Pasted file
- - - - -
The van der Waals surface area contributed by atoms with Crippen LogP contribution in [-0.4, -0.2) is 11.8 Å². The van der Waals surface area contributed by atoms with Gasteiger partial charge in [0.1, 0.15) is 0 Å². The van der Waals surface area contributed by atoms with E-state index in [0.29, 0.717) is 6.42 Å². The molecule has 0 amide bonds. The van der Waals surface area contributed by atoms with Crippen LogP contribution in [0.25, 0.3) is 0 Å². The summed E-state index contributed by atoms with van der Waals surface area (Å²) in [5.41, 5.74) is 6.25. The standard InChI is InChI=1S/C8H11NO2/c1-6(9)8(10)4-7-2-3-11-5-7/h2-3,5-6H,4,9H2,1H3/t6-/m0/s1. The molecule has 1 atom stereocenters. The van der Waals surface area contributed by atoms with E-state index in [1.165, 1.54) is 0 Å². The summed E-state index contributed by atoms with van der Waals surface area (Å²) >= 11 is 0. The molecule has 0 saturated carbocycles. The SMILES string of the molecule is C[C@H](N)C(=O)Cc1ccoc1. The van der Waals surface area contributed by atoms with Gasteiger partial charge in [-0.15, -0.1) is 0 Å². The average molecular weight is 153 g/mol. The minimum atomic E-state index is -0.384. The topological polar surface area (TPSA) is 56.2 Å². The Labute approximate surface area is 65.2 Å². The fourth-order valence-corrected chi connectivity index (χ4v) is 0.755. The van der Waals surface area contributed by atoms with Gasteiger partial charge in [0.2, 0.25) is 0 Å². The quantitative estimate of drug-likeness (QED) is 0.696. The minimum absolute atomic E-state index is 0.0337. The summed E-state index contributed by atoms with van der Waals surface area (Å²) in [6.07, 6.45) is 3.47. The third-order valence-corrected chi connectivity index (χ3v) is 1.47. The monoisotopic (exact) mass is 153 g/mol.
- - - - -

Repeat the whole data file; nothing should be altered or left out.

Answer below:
The van der Waals surface area contributed by atoms with Crippen LogP contribution in [-0.4, -0.2) is 11.8 Å². The van der Waals surface area contributed by atoms with Gasteiger partial charge in [0.1, 0.15) is 0 Å². The van der Waals surface area contributed by atoms with E-state index in [0.29, 0.717) is 6.42 Å². The molecule has 0 amide bonds. The van der Waals surface area contributed by atoms with Crippen LogP contribution in [0.25, 0.3) is 0 Å². The summed E-state index contributed by atoms with van der Waals surface area (Å²) in [5.41, 5.74) is 6.25. The standard InChI is InChI=1S/C8H11NO2/c1-6(9)8(10)4-7-2-3-11-5-7/h2-3,5-6H,4,9H2,1H3/t6-/m0/s1. The molecule has 1 atom stereocenters. The van der Waals surface area contributed by atoms with E-state index in [1.165, 1.54) is 0 Å². The summed E-state index contributed by atoms with van der Waals surface area (Å²) >= 11 is 0. The molecule has 0 saturated carbocycles. The SMILES string of the molecule is C[C@H](N)C(=O)Cc1ccoc1. The van der Waals surface area contributed by atoms with Gasteiger partial charge in [-0.15, -0.1) is 0 Å². The average molecular weight is 153 g/mol. The minimum atomic E-state index is -0.384. The topological polar surface area (TPSA) is 56.2 Å². The Labute approximate surface area is 65.2 Å². The fourth-order valence-corrected chi connectivity index (χ4v) is 0.755. The van der Waals surface area contributed by atoms with Gasteiger partial charge in [0.2, 0.25) is 0 Å². The quantitative estimate of drug-likeness (QED) is 0.696. The minimum absolute atomic E-state index is 0.0337. The summed E-state index contributed by atoms with van der Waals surface area (Å²) in [6.07, 6.45) is 3.47. The third-order valence-corrected chi connectivity index (χ3v) is 1.47. The monoisotopic (exact) mass is 153 g/mol.